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Carpal Tunnel Syndrome Print
Carpal tunnel syndrome is numbness, tingling, weakness, and other problems in your hand because of pressure on the median nerve in your wrist.

The median nerve and several tendons run from your forearm to your hand through a small space in your wrist called the carpal tunnel. The median nerve controls movement and feeling in your thumb and first three fingers (not your little finger).

Women between 40 and 60 are most commonly at risk. It may also affect women who take the pill, those who suffer from PMS and those who are pregnant. People suffering from rheumatoid arthritis are also prone to carpal tunnel syndrome.    

The syndrome may ease off without treatment, but rectifying your diet can speed up the process and help avoid dire measures such as cortisone injections and surgery.  


Vitamin B6 is said to improve the condition of Carpal Tunnel Syndrome. Foods rich in vitamin B6 include yeast extracts, wheatgerm, oats, meat, offal, green leafy vegetables and bananas. Daily supplements of 50 – 100 mg of vitamin B6 are safe for short term use under medical advice. Prolonged use in high doses can damage the nervous system.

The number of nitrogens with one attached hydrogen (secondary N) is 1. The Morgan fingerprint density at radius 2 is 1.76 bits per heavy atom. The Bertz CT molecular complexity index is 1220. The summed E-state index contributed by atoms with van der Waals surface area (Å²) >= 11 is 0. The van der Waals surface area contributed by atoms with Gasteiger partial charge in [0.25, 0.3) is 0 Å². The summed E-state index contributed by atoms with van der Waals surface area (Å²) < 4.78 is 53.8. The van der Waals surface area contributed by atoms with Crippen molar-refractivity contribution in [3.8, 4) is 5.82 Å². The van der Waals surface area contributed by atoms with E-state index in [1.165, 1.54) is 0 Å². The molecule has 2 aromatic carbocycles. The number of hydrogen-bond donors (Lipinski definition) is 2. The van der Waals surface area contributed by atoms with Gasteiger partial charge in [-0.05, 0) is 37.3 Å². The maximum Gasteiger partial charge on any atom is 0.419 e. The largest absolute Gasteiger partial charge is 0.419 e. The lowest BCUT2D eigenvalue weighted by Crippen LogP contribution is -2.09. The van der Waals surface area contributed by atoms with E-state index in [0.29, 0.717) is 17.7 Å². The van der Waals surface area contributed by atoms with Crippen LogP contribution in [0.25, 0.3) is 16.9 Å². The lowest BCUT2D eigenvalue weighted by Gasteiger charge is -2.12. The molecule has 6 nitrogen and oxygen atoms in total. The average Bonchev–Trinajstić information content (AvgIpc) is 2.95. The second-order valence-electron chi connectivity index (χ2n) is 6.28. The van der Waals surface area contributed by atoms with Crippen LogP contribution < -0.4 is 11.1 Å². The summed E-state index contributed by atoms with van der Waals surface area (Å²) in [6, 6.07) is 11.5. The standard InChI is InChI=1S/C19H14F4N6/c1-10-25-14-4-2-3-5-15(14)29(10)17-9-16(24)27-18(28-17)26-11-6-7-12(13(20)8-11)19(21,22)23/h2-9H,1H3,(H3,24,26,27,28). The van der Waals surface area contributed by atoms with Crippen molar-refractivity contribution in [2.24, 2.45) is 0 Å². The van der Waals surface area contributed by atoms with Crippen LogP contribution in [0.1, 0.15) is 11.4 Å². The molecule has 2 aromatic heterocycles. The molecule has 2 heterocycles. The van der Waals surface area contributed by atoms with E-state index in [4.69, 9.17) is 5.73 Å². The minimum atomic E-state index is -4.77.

Caffeine, alcohol and tobacco can hamper circulation. Reduce your caffeine intake, give up smoking, and thank Allah Who has saved us from the harms of alcohol.  
Take care of yourself at the Computer

Long hours at a keyboard can cause injuries, including carpal tunnel.
  1. To reduce strain on your wrist, you need to have your arms relaxed. Your keyboard should rest just above your lap, so your arms tilt downward and your elbows are open.
  2. Raising the back of the keyboard forces your wrist into an unhealthy angle.
  3. Studies suggest that using a regular mouse is more dangerous than typing. Try a trackball or track pad instead.
  4. A split keyboard or jointed-type keyboard may work best for you, particularly if you’re noticing the beginnings of tingling or pain.  
  5. Stop in the middle of the day to stretch your hands. This helps counteract the tightening and shortening of the muscles and ligaments that can occur after hours of work—which in turn, can cause inflammation and potentially increase risk of carpal tunnel.  
  6. We can become so focused on meeting deadlines that we push ourselves beyond our limits. If you feel pain, your body is telling you to stop. It’s best if you listen.
  7. Recent studies have discovered that other things— like diabetes, obesity, arthritis, and thyroid problems—may be more likely to increase your risk of carpal tunnel than too many hours spent at the computer. Don’t forget to take care of your overall health—eat a balanced diet, exercise regularly, manage your stress, and remember to take time off to relax at least once a week!
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